Clark argues the State failed to satisfy its burden and show beyond a reasonable doubt Clark committed attempted burglary. In support of her claim, Clark cites evidence supporting her innocence that she argues effectively rebuts the State's circumstantial evidence. The State argues it presented substantial evidence to prove Clark aided and abetted the burglary.

Based on the evidence presented by the State, we agree it met its burden and presented substantial evidence supporting the jury's verdict of attempted burglary in the third degree. A number of factors show Clark was involved with the burglary at the Abbey: her presence at the Abbey, the denial of her acquaintance with Fyler, Clark's criminal history of theft, the burnt smell on Clark that matched the smell in the basement, the soot on her face and clothing, and Fyler's lack of transport for the burgled metal. Further, the jury received detailed instructions on the elements of attempted burglary in the third degree. We find that the State bore its burden and presented substantial evidence upon which a jury could find beyond a reasonable doubt that the elements of attempted burglary in the third degree were proven. There was no error.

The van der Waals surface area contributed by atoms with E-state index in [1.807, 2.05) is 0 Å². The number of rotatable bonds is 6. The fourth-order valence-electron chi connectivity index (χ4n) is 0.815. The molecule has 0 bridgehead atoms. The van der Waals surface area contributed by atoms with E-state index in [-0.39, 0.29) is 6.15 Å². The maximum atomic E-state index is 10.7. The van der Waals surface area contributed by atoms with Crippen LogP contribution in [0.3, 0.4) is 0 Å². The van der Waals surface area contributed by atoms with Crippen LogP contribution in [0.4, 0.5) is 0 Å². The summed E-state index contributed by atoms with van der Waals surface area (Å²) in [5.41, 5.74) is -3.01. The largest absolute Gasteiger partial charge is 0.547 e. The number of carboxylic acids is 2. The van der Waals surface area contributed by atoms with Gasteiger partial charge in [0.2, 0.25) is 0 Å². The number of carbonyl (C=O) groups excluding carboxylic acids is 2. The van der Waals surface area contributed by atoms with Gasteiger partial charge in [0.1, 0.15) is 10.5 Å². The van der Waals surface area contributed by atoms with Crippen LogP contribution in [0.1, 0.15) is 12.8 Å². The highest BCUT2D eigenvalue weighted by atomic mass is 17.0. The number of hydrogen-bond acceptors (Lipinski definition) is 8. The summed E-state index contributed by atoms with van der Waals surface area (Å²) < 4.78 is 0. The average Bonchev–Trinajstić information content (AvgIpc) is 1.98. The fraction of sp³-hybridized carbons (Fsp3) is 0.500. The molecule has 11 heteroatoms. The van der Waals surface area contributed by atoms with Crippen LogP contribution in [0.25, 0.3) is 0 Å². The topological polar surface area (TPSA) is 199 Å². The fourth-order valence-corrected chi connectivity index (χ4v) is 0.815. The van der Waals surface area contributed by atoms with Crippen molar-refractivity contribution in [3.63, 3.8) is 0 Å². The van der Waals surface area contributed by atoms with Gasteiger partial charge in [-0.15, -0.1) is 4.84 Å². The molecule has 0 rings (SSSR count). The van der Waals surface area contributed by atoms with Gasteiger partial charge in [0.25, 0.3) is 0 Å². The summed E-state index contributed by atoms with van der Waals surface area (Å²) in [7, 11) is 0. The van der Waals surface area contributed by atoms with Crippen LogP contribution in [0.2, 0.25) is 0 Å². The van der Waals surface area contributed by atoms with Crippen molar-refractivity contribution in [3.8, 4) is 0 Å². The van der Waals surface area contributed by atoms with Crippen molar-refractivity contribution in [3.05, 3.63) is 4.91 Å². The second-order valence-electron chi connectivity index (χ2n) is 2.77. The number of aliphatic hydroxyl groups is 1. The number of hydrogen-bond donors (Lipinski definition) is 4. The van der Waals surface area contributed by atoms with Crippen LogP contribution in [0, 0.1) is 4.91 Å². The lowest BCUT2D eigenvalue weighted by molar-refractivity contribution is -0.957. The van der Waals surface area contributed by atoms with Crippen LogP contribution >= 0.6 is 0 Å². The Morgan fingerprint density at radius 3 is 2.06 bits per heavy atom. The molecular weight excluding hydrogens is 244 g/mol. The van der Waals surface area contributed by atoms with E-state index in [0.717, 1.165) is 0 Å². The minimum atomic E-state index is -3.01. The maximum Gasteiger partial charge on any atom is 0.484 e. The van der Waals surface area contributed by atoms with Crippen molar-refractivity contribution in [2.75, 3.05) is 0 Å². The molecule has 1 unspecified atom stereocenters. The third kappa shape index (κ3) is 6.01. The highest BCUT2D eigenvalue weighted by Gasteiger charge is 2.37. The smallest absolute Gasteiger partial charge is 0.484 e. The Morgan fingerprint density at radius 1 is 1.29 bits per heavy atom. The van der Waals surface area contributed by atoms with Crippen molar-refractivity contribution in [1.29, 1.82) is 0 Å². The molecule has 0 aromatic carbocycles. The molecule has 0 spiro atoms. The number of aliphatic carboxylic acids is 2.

C. Ineffective Assistance of Counsel

Clark argues that at the sentencing hearing her counsel provided ineffective assistance for failing to argue that Clark qualified for placement in the Residential Corrections Facility (RCF), and that counsel failed to follow the district court's invitation to file for a motion to reconsider sentence. To establish a claim of ineffective assistance of counsel, a defendant must satisfy a two prong test: (1) the attorney failed to perform an essential duty and (2) prejudice resulted to the extent it denied the defendant a fair trial. State v. Carroll, 767 N.W.2d 638, 641 (Iowa 2009) (citing Strickland v. Washington, 466 U.S. 668, 694 (1984)). If either prong is lacking, we affirm. Anfinson v. State, 758 N.W.2d 496, 499 (Iowa 2008) "In determining whether an attorney failed in performance of an essential duty, we avoid second-guessing reasonable trial strategy." Everett v. State, 789 N.W.2d 151, 158 (Iowa 2010). In order to show prejudice, a defendant must show that, but for counsel's unprofessional errors, there is a reasonable probability the result of the proceeding would have been different. State v. Madsen, 813 N.W.2d 714, 727 (Iowa 2012).